Alice In Wonderland author’s regret: Why Lewis Carroll hated being a literary legend

Alice In Wonderland author’s regret: Why Lewis Carroll hated being a literary legend

Based on a previously unseen letter that will soon be auctioned author Lewis Carroll despised fame so much he wished he had never written the books about Alice’s adventures that made him a legend that is literary

Lewis Carroll’s life changed forever after Alice’s Adventures In Wonderland was published GETTY

An obscure mathematician called Charles Lutwidge Dodgson penned a range of learned works with titles such as A Syllabus Of Plane Algebraic Geometry and The Fifth Book Of Euclid Treated Algebraically in the mid-19th century.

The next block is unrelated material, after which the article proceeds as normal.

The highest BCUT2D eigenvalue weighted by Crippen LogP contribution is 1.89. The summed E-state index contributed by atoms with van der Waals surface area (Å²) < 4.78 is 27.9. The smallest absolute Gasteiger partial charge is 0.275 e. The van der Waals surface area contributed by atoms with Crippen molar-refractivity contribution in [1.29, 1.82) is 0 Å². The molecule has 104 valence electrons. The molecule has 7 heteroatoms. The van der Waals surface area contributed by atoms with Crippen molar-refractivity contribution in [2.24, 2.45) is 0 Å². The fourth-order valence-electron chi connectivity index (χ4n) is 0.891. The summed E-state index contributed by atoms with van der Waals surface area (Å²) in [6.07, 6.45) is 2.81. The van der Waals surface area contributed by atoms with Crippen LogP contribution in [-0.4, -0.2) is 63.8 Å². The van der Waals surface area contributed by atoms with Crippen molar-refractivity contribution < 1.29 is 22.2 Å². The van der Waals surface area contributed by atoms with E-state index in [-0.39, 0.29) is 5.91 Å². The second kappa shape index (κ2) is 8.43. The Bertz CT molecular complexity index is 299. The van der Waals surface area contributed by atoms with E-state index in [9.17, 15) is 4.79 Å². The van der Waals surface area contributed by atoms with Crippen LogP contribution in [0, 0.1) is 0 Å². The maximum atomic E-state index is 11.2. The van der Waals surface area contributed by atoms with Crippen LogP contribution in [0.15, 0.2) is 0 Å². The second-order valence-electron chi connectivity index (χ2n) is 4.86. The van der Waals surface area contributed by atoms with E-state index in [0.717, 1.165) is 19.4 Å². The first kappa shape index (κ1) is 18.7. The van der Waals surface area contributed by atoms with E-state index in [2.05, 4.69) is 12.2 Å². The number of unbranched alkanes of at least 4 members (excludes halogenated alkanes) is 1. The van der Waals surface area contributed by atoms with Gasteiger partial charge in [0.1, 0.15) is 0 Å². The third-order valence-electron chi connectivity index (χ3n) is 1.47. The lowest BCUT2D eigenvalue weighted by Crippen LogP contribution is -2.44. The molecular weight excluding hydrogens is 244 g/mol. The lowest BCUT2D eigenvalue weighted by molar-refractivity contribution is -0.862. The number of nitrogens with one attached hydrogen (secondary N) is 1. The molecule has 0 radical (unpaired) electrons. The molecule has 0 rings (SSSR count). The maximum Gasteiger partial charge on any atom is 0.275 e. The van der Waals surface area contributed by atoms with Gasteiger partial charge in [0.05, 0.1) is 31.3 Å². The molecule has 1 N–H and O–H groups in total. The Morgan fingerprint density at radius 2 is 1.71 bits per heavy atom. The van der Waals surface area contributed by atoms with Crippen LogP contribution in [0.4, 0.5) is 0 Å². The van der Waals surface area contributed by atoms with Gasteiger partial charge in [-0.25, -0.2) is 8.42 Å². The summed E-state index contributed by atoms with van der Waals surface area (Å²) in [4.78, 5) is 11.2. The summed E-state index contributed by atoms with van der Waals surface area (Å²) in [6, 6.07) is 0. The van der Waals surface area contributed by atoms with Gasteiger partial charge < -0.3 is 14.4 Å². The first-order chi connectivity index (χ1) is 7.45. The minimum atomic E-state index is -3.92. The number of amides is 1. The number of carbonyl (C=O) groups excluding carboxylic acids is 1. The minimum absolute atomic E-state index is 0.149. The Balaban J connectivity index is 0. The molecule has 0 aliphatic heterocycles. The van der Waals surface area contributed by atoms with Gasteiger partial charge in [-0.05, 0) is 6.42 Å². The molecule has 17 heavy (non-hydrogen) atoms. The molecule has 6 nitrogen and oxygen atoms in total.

5 years after the latter in 1865 he embarked on a change that is radical of.

Alice’s Adventures In Wonderland was published underneath the pseudonym Lewis Carroll along with his life changed for ever.

Queen Victoria loved it, essay-911.com sign up fan mail arrived because of the sackful and he grew to become recognised in the street.

This was sheer hell for a shy and retiring academic who doubled as an Anglican deacon plus the extent of his torment is revealed for the first time in a previously unseen letter that is expected to fetch more than Ј4,000 when it’s auctioned at Bonhams the following month.

The widow of eminent Oxford surgeon Frederick Symonds, he laments being thrust into the public eye by his success and treated like a zoo animal by admirers in the letter written to Anne Symonds.

He even suggests he had never written the classic tales that brought him worldwide fame that he wishes.

“All that kind of publicity results in strangers hearing of my real name in connection utilizing the books, and also to my being pointed off to, and stared at by strangers, and treated as a ‘lion’,” he wrote.